That's the thing, George. He didn't mention the soundpost, and frankly I was too startled by the range of things he was bringing up to go back to it. I don't doubt his integrity but I wonder whether he was looking more with an instrument maker's eye to what normally would optimise the sound of a violin to what might actually fix the more limited problem I raised.
If my luthier suggested all that, I'd go ahead and get it all done. Of course, I trust him implicitly! In fact, my luthier has suggested all that with some instruments, and I have got it all done. Good luthiers today know how everything should be on a good violin in terms of ratios and lengths, etc. There is lots of info out there for them, great workshops they go to, shows, etc. and a lot of talent in that field now.
Let me say first that the soundpost change I mentioned on Sept. 28 in the first reply to OP's quest made an incredible improvement to my violin - solved ALL the problems.
David, what I meant is those other things the luthier talked about would not be effected by humidity in such a way to cause the G string problem, unless the G string was just too low to the fingerboard
All these varied insights are much appreciated.
Maybe. If you tune the violin a quarter-step, half-step or whole step sharp, does it get better or worse? (This is a diagnostic which can give some indication of what raising the fingerboard and bridge would do)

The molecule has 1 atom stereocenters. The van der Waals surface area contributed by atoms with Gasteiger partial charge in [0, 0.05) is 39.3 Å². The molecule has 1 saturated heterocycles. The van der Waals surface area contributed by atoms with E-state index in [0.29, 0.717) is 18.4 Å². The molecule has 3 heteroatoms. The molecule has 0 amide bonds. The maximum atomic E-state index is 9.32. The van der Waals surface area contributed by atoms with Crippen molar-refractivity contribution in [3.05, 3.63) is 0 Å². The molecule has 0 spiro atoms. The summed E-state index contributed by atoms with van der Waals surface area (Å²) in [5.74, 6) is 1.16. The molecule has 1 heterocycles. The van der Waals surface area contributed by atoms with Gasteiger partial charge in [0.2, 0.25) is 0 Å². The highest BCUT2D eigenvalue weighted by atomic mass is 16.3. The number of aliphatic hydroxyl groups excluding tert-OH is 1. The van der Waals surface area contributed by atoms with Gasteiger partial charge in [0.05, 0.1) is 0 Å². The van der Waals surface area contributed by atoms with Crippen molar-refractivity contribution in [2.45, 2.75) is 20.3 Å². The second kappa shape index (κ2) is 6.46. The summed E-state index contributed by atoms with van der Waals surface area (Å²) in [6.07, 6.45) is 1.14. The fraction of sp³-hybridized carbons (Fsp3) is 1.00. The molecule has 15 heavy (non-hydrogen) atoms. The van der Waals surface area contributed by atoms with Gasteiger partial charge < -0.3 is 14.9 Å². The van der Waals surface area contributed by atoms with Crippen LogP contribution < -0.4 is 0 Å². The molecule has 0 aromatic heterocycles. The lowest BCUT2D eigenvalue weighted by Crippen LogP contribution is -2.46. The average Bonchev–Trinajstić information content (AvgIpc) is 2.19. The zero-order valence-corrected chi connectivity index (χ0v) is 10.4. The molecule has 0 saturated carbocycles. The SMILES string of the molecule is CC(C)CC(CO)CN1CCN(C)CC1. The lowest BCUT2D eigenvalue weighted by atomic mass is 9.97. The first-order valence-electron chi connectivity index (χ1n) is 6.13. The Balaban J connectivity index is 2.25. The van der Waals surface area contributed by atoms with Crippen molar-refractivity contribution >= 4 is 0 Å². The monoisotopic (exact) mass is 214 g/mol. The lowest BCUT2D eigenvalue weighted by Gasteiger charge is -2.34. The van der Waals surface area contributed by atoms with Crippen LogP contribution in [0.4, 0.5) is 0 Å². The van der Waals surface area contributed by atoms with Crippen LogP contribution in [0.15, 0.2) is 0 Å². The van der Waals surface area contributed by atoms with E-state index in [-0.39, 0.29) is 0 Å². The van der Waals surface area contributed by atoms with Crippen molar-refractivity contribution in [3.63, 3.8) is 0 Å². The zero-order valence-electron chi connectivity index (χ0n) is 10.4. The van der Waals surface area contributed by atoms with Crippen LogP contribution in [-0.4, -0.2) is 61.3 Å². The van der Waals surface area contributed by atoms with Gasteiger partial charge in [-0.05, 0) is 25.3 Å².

Just a note to add that there are many perfectly-playable good violins that do not have dead-perfect fingerboard and neck geometry, and so the decision to get the fingerboard and/or neck adjusted can be dependent on how far off from ideal they are.
4/4 strings on a 7/8 will already have lower tension than on a 4/4, so the recommendation to try a lower tension G string doesn't seem right to me. David's suggestion to retune seems best. But if you have verified that it's a humidity issue, I guess the different woods will all swell or shrink by different amounts, so it's complicated. The problem seems to be when the weather is dry and the soundpost is too tight because it shrinks less than any of the other woods?
Nicholas, there are several reasons why an instrument might be temperamental but by far the most common one will be a poorly fitted post. Humidity is certainly a factor but a post that is either too loose or too tight will amplify climactic variations. You've also mentioned other possible adjustments, essentially these seem to be associated with a checklist if standard modern measurements that many luthiers firmly believe are correct, essential or imperative for every instrument. I'd exercise caution here, especially if you have a fine instrument that suffers from the odd setback concerning one string. An 'overhaul' might leave you with a very different instrument.